Read on to find out

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Dominick Dunne Memorial

200dommm.jpgYesterday would have been Dominick Dunne‘s 84th birthday. Friends of the recently deceased journalist gathered last night at the at the Chateau Marmont to celebrate his remarkable life. Steven Mikulan was in attendance, and writes about the memorial on his blog L.A. Noir:

Thursday night’s toast to Dunne was attended by a mix of the people he knew from Hollywood and the courts, and also by the street reporters he met and befriended during the first Phil Spector trial – Ciaran McEvoy, Peter Hong, Harriet Ryan and the court blogger Betsy Ross, aka “Sprocket.”

Dunne’s actor son, Griffin, recalling that as a child his parents would visit friends in this very same suite, related how Dominick gave his kids firecrackers to toss at the police down on Sunset Boulevard during the curfew riots of 1966.

Author Lawrence Schiller praised Dunne for raising social issues usually kept out of polite conversation, while former Los Angeles D.A. Ira Reiner spoke of Dunne’s uncanny ability to attract sources of information during O.J. Simpson‘s first trial.

TMZ founder Harvey Levin recounted how Dunne’s righteous indignation over the judicial miscarriage following the murder of his daughter, Dominique, inspired Levin, then a KNBC reporter, to relentlessly delve into the trial, while keynote speaker Linda Deutsch of Associated Press described Dunne’s unshakable personal loyalty to colleagues.

Photo from William Morris Endeavor

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An Inside Look At Time Inc.’s Assignment Detroit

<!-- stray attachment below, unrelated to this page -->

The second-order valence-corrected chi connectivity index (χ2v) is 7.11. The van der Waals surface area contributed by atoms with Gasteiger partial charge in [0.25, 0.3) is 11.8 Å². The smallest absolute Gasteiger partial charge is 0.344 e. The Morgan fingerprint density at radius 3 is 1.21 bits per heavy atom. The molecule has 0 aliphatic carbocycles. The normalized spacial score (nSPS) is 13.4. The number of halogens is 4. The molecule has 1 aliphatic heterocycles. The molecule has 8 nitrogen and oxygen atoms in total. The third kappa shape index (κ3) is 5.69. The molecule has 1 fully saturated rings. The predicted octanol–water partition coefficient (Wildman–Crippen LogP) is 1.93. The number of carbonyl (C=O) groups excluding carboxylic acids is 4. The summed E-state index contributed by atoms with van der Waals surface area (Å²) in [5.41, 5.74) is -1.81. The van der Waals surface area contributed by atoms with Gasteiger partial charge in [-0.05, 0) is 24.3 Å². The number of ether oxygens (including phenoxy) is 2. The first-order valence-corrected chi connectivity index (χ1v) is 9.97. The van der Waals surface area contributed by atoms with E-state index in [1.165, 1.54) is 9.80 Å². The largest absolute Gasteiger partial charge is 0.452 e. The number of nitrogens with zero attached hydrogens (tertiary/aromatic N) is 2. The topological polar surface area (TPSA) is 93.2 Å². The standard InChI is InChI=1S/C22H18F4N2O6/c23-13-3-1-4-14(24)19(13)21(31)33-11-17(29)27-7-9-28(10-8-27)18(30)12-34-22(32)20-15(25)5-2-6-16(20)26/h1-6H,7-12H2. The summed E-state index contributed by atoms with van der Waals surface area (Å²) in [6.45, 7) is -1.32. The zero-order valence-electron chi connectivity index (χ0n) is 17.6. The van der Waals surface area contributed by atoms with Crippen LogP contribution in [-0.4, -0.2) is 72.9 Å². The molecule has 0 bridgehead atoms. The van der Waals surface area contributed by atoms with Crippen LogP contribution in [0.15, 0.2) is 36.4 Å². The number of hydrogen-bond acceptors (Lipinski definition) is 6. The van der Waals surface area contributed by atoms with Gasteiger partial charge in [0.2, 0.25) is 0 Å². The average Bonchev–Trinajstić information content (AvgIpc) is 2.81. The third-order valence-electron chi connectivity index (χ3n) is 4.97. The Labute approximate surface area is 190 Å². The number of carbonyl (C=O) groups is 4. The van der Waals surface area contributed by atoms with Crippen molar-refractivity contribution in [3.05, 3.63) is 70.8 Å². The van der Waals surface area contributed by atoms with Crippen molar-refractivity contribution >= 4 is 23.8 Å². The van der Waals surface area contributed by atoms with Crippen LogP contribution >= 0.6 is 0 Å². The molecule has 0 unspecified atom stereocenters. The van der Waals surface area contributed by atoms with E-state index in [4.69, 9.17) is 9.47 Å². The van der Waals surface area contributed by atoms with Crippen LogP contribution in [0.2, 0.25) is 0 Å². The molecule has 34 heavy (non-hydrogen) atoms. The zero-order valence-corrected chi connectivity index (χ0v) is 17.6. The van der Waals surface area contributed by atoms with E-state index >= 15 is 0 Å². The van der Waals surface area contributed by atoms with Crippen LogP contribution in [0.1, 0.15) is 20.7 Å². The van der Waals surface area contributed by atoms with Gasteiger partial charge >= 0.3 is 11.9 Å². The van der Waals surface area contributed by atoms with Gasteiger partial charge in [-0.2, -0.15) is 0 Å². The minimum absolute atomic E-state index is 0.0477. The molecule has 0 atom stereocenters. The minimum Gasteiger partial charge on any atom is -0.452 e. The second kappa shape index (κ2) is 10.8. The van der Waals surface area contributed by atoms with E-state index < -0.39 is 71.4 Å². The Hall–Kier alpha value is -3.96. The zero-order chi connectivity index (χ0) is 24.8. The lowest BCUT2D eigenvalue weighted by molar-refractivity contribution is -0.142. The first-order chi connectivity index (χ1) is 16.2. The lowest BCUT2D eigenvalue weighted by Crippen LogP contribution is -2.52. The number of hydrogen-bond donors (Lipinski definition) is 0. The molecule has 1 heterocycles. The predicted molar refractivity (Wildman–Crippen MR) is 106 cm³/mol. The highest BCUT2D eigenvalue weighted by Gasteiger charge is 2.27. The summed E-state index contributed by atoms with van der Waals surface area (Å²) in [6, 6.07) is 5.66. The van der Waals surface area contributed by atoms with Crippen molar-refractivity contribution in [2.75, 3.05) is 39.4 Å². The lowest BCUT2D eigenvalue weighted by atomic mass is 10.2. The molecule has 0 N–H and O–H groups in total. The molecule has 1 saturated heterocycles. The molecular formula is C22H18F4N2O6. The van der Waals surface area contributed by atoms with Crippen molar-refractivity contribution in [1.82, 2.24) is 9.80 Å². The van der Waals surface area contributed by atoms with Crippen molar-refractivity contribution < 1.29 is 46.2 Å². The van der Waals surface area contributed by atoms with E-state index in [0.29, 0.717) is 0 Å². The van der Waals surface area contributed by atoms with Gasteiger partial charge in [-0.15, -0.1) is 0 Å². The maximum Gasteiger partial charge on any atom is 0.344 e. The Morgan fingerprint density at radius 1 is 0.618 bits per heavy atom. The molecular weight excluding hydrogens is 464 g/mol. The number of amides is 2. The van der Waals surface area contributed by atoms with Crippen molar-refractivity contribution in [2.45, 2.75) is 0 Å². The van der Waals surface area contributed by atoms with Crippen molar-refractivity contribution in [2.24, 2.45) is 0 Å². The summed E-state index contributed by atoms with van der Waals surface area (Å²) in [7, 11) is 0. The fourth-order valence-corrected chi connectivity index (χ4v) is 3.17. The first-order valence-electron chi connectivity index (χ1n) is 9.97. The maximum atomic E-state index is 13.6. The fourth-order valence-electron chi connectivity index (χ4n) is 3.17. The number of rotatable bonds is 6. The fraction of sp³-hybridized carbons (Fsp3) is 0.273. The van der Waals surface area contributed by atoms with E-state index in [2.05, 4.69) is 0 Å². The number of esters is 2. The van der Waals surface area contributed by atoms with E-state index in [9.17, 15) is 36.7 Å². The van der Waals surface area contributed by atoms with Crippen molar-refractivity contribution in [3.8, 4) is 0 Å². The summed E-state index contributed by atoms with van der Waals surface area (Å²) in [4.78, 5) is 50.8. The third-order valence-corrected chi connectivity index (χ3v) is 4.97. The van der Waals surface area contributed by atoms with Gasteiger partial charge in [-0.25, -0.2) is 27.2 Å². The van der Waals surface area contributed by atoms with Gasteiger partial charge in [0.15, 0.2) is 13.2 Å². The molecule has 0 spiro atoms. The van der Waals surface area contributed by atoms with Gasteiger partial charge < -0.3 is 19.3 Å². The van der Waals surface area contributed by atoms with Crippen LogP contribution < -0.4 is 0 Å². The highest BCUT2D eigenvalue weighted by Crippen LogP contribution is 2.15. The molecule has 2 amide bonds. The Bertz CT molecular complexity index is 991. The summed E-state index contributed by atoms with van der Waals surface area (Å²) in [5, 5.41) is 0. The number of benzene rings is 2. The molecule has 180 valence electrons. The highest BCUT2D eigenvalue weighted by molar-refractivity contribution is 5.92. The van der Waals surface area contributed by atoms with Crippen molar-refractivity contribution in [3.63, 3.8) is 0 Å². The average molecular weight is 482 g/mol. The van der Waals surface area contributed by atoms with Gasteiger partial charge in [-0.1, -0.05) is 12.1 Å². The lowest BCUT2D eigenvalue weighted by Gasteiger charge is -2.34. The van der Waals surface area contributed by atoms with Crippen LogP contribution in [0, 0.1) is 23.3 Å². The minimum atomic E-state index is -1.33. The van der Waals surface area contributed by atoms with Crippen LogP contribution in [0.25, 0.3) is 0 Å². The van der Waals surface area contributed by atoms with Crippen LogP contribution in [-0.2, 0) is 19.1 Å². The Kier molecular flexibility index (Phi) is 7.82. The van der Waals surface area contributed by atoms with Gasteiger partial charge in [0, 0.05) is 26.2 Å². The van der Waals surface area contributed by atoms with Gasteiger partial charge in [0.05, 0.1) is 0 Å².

Earlier this week, we got a chance to chat with Steven Gray via Skype. Gray is a Time magazine correspondent based in Time Inc.‘s new Detroit bureau, established earlier this year in a house in the Motor City.

Gray is the only person living full time in the house, but many reporters from across the company come and go to work on stories as part of Assignment Detroit. The project is year-long commitment to living in and reporting from the city, with reports appearing in various Time Inc. publications and Web sites, including Time magazine, Time.com, Fortune, Fortune.com, CNNMoney.com, Sports Illustrated, SI.com, Money and Essence magazine.

Gray gave us some background on the project, talked about what he’s been working on and told us what it’s like to live and work in the house/bureau. In the clip above, he talks about covering Detroit and blogging for Time.com. “Detroit offers one of the few places in the country where I can write about all of the issues that I care about personally, in terms of writing about society and politics and business and the economy,” Gray said. “So why not Detroit?”

More of our interview with Gray, after the jump

Related: Time Inc. Launches Assignment Detroit